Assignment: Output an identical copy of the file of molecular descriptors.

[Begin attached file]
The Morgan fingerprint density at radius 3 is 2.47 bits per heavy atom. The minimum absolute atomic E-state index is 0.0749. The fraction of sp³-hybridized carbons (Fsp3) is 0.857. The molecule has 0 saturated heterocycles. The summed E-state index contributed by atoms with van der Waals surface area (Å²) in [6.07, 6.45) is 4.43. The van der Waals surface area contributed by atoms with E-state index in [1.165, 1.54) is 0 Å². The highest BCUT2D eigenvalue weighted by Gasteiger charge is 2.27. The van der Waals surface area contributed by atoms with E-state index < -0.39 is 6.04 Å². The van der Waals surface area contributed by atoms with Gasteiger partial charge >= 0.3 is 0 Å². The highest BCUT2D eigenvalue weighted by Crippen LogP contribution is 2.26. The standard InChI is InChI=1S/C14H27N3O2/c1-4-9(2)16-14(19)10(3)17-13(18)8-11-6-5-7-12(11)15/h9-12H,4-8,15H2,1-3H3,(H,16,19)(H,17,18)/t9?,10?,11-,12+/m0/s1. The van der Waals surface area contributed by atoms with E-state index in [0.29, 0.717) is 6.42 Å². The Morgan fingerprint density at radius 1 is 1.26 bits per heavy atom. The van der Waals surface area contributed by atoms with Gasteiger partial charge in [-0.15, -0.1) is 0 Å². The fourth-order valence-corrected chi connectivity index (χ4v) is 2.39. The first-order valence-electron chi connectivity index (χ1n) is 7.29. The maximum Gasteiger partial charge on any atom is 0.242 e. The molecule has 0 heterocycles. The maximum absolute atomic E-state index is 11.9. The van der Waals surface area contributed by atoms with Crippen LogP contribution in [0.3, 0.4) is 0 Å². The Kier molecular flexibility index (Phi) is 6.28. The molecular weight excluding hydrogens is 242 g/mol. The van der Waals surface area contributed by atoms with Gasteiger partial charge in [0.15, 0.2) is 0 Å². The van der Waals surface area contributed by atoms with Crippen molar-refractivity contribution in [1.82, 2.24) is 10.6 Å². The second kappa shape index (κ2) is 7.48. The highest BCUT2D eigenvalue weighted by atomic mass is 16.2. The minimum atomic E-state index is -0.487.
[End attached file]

The Morgan fingerprint density at radius 3 is 2.47 bits per heavy atom. The minimum absolute atomic E-state index is 0.0749. The fraction of sp³-hybridized carbons (Fsp3) is 0.857. The molecule has 0 saturated heterocycles. The summed E-state index contributed by atoms with van der Waals surface area (Å²) in [6.07, 6.45) is 4.43. The van der Waals surface area contributed by atoms with E-state index in [1.165, 1.54) is 0 Å². The highest BCUT2D eigenvalue weighted by Gasteiger charge is 2.27. The van der Waals surface area contributed by atoms with E-state index < -0.39 is 6.04 Å². The van der Waals surface area contributed by atoms with Gasteiger partial charge >= 0.3 is 0 Å². The highest BCUT2D eigenvalue weighted by Crippen LogP contribution is 2.26. The standard InChI is InChI=1S/C14H27N3O2/c1-4-9(2)16-14(19)10(3)17-13(18)8-11-6-5-7-12(11)15/h9-12H,4-8,15H2,1-3H3,(H,16,19)(H,17,18)/t9?,10?,11-,12+/m0/s1. The van der Waals surface area contributed by atoms with E-state index in [0.29, 0.717) is 6.42 Å². The Morgan fingerprint density at radius 1 is 1.26 bits per heavy atom. The van der Waals surface area contributed by atoms with Gasteiger partial charge in [-0.15, -0.1) is 0 Å². The fourth-order valence-corrected chi connectivity index (χ4v) is 2.39. The first-order valence-electron chi connectivity index (χ1n) is 7.29. The maximum Gasteiger partial charge on any atom is 0.242 e. The molecule has 0 heterocycles. The maximum absolute atomic E-state index is 11.9. The van der Waals surface area contributed by atoms with Crippen LogP contribution in [0.3, 0.4) is 0 Å². The Kier molecular flexibility index (Phi) is 6.28. The molecular weight excluding hydrogens is 242 g/mol. The van der Waals surface area contributed by atoms with Gasteiger partial charge in [0.15, 0.2) is 0 Å². The van der Waals surface area contributed by atoms with Crippen molar-refractivity contribution in [1.82, 2.24) is 10.6 Å². The second kappa shape index (κ2) is 7.48. The highest BCUT2D eigenvalue weighted by atomic mass is 16.2. The minimum atomic E-state index is -0.487.